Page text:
[¶15] South Dakota has recognized the necessity of law enforcement relying upon each other for determinations of reasonable suspicion and probable cause through the collective knowledge doctrine. See Krebs, 504 NW2d at 586; State v. Baysinger, 470 NW2d 840, 845 (SD 1991); State v. Czmowski, 393 NW2d 72, 73 (SD 1986). "The collective knowledge doctrine is designed to allow law enforcement personnel from the same agency, or from different jurisdictions, to rely on the probable cause determinations of one another in order to apprehend specific suspects." Maltby v. Winston, 36 F3d 548, 564 n26 (7thCir 1994), cert. denied, 515 US 1141, 115 SCt 2576, 132 LEd2d 827 (1995).
[¶16] While this Court has not ruled whether information has to be relayed to stopping officer, similar facts were presented in Czmowski, 393 NW2d at 72. There, a law enforcement dispatcher received an anonymous call reporting a possible drunk driver. The information was relayed to Trooper Hindman. Hindman in turn radioed an officer at the port-of-entry station. He described the vehicle, gave its license number and asked the port-of-entry officer to detain the driver. Id. at 72-73. When the vehicle approached, although the port-of-entry officer did not notice anything unusual, relying upon the radio request, the officer asked the driver to park in the back and wait for Trooper Hindman to arrive. Addressing the question whether it was necessary for the port-of-entry officer to possess reasonable suspicion in order to make the stop, the Court stated that the officer making a stop was not required to have independent knowledge to justify the stop. Id. at 73. Instead, "'[i]n assessing police justifications for arrests or intrusions of a type less offensive than full arrests, we take an objective view of all the facts and may evaluate the knowledge of all the officers collectively.'" Id. at 73 (quoting Brewer v. Wolff, 529 F2d 787, 790 (8thCir 1976)) (other citations omitted).
[¶17] A similar situation occurred in United States v. Kapperman, 764 F2d 786 (11thCir 1985). There, detectives had placed the defendant under surveillance. While they were trailing him, the detectives lost defendant when he took evasive action. The Officers radioed a description of the car to another patrol unit and instructed him to stop the car and detain defendant for questioning. When the requesting officers arrived at the scene, defendant was in the back of the patrol car. The court stated:
"That [the arresting officer who had not participated in earlier investigation] may not have known all of the facts already uncovered in the investigation does not render the 'arrest' unlawful. When there is minimal communication between different officers, we look to the collective knowledge of the officers in determining probable cause. United States v. Astling, 733 F2d 1446, 1460 (11thCir 1984). Further, [arresting officer] was entitled to act on the strength of the radio communication directing him to 'stop the vehicle and secure the scene.' See Whiteley, 401 US 560, 568, 91 SCt 1031, 1037, 28 LEd2d 306 (1971)."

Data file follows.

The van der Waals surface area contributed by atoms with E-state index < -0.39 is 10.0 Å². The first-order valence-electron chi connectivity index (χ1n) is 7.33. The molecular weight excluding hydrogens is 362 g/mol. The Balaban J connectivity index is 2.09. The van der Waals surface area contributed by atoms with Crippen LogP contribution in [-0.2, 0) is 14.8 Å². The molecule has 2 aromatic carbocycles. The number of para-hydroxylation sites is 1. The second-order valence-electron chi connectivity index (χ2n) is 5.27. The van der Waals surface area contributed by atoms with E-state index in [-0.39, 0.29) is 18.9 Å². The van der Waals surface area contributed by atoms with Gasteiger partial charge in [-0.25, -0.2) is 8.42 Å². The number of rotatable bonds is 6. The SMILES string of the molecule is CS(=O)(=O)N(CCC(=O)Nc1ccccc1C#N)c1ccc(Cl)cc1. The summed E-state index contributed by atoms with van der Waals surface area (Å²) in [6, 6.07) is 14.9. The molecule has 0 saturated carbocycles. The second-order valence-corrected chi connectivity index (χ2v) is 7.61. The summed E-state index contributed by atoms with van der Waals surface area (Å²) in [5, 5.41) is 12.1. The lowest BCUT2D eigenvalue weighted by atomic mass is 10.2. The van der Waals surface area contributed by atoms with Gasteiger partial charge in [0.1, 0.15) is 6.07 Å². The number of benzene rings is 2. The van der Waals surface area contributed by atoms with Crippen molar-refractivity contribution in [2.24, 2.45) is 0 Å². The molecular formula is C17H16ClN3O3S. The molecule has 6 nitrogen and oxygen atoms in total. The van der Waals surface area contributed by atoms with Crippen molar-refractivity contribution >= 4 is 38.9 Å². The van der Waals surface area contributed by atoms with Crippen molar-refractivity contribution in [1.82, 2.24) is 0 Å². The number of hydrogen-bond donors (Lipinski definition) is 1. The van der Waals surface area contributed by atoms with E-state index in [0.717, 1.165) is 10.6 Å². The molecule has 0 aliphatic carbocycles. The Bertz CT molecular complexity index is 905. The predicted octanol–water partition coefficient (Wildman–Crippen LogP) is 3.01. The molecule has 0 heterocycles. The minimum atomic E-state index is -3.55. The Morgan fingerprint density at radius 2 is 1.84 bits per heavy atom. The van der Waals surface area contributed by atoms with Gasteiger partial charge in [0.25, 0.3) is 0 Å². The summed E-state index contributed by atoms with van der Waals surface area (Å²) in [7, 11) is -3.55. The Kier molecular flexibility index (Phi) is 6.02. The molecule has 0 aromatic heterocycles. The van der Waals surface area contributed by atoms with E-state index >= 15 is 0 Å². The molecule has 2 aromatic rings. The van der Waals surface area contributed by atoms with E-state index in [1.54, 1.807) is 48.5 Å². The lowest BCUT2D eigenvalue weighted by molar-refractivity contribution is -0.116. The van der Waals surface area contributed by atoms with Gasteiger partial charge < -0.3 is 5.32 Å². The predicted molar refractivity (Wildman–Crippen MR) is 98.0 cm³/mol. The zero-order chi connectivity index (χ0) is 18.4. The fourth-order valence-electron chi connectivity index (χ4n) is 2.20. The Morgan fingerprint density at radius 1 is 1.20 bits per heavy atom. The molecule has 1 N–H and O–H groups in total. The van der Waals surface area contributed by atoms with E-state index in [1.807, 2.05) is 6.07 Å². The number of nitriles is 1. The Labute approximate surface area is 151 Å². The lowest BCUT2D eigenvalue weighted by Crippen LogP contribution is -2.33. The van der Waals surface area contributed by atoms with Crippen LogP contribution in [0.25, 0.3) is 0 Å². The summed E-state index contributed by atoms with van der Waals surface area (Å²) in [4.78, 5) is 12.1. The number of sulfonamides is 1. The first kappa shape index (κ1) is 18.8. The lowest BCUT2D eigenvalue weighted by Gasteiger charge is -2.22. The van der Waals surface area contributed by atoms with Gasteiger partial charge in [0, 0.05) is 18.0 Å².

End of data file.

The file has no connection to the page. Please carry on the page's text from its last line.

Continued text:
Kapperman, 764 F2d at 791 n5.
[¶18] A review of caselaw indicates whether or not probable cause or reasonable suspicion exists is determined by considering the information possessed by the requesting officer. This Court has been cited to no authority establishing the rationale that a specific quantum of information justifying a stop must be relayed to the stopping officer before the stop is upheld.(fn2) Instead, the facts and knowledge of all the officers are viewed collectively. Krebs, 504 NW2d at 586; Baysinger, 470 NW2d at 845-46; Czmowski, 393 NW2d at 73. In this case, upon reviewing the facts, Detective McCabe and the other Drug Task Force agents had sufficient information constituting reasonable suspicion to make the stop.
[¶19] We reverse.
[¶20] MILLER, Chief Justice, SABERS, KONENKAMP, and GILBERTSON, Justices, concur.
1. DCI Agent Buszko testified that it is common practice to request the assistance of a marked police unit to make traffic stops in such situations.
2. Richards admits in her brief that had Detective McCabe stated to Officer Akers, 'stop the vehicle because the driver is suspected in a drug crime,' the stop would have been valid.